Question

Ideal Steel Supply Corporation sold steel mill products along with related supplies and services. Its principal competitor was National Steel Supply, Inc. Both Ideal and National had stores in New York City. Ideal sued National for allegedly violating the Racketeer Influenced and Corrupt Organizations Act (RICO), whose § 1962(c) makes it unlawful for "any person employed by or associated with any enterprise engaged in, or the activities of which affect, interstate or foreign commerce, to conduct or participate, directly or indirectly, in the conduct of such enterprise's affairs through a pattern of racketeering activity or collection of unlawful debt." Another RICO provision, § 1964(c), recognizes a private right of action in favor of "any person injured in his business or property by reason of a violation" of the statute's substantive restrictions.
In its complaint, Ideal alleged that National had adopted a practice of failing to charge the requisite New York sales tax to cash-paying customers. This practice supposedly allowed National to reduce its prices without affecting its profit margin. Ideal asserted that National submitted fraudulent tax returns to the New York State Department of Taxation and Finance in an effort to conceal its conduct. According to Ideal's complaint, National's submission of the fraudulent tax returns constituted various acts of mail fraud and wire fraud. (Mail fraud and wire fraud are forms of "racketeering activity," according to RICO.) Ideal contended that National's conduct amounted to a "pattern of racketeering activity" for purposes of § 1962(c) because the fraudulent returns were submitted on an ongoing and regular basis. The complaint asserted that the allegedly unlawful racketeering scheme gave National a competitive advantage over Ideal in terms of sales and market share, and that Ideal had therefore been injured "by reason of" the scheme for purposes of § 1964(c), the private right of action provision. Ruling that Ideal's complaint failed to state a claim upon which relief could be granted, a federal district court granted National's motion to dismiss the case. The U.S. Court of Appeals for the Second Circuit reversed, concluding that Ideal had adequately pleaded a causation link between the alleged pattern of racketeering activity and the harm experienced by Ideal. The U.S. Supreme Court granted National's petition for certiorari. How did the Supreme Court rule on whether Ideal had adequately pleaded the necessary causation link?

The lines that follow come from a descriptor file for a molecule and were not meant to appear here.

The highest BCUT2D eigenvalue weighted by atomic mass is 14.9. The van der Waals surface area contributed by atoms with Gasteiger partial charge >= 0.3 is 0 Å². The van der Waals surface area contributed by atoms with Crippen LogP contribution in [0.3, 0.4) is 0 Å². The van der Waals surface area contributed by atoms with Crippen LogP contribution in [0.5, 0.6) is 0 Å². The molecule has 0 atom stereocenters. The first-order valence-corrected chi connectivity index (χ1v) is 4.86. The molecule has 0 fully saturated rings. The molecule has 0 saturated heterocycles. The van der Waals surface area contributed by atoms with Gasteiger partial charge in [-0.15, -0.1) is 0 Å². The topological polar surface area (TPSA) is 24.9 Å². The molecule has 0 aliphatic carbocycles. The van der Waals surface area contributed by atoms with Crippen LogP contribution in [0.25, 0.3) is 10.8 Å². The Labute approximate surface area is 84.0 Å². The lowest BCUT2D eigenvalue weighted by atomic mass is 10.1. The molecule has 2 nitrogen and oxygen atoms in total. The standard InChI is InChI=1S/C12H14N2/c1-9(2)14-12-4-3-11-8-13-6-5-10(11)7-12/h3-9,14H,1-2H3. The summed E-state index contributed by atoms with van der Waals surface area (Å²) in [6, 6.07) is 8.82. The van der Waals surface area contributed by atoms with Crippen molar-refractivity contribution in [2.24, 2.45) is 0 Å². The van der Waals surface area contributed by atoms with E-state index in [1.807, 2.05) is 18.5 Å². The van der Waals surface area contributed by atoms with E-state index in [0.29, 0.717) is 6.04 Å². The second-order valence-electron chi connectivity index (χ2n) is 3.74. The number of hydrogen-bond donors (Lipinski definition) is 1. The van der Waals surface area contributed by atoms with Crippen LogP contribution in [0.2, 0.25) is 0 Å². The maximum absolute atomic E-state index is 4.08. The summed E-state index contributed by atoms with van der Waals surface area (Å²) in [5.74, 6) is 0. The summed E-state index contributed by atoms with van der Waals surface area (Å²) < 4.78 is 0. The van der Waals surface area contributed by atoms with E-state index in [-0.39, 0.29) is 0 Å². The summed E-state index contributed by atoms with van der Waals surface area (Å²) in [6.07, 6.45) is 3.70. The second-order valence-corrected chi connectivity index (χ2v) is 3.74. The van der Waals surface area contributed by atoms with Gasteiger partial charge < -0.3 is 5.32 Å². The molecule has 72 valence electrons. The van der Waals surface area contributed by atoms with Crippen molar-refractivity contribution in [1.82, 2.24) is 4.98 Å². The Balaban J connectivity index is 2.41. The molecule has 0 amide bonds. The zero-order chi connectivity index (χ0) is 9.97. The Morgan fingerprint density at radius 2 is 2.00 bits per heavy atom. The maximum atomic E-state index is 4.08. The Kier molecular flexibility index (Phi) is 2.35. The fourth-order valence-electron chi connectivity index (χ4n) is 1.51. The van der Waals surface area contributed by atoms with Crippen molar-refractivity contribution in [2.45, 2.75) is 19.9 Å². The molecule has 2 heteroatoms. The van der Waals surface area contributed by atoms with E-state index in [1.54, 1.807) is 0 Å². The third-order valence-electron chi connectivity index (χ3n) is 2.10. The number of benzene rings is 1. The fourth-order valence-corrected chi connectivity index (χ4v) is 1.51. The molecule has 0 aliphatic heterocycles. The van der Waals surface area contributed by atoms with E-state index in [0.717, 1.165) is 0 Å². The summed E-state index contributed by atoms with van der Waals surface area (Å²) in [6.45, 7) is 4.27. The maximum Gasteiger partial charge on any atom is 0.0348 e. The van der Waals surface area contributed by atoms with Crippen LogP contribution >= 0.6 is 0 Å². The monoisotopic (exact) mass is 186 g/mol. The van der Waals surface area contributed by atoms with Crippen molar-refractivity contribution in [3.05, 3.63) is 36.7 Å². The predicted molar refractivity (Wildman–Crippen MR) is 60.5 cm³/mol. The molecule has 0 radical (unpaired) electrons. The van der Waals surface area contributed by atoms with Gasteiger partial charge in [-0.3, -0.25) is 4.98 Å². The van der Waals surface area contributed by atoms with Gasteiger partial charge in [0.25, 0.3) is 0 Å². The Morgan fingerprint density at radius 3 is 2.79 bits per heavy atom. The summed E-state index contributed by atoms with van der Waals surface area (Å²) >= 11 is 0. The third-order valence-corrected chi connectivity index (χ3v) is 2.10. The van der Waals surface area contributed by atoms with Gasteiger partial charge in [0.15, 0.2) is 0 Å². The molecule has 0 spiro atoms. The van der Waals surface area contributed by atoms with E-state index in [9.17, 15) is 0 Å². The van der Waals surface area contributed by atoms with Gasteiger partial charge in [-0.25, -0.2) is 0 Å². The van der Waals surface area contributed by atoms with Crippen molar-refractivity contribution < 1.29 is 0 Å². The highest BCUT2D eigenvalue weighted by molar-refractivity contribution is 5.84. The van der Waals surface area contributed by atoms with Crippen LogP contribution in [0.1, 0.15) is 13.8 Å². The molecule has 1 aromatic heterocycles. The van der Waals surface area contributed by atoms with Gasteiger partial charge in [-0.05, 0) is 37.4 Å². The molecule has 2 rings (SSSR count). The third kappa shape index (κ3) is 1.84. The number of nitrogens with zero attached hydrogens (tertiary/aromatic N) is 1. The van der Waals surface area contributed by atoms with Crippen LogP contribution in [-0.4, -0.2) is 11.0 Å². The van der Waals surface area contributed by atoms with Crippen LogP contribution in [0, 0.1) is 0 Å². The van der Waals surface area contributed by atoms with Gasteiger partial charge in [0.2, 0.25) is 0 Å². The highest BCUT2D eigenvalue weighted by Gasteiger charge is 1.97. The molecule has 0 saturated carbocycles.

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  • CreatedJuly 16, 2014
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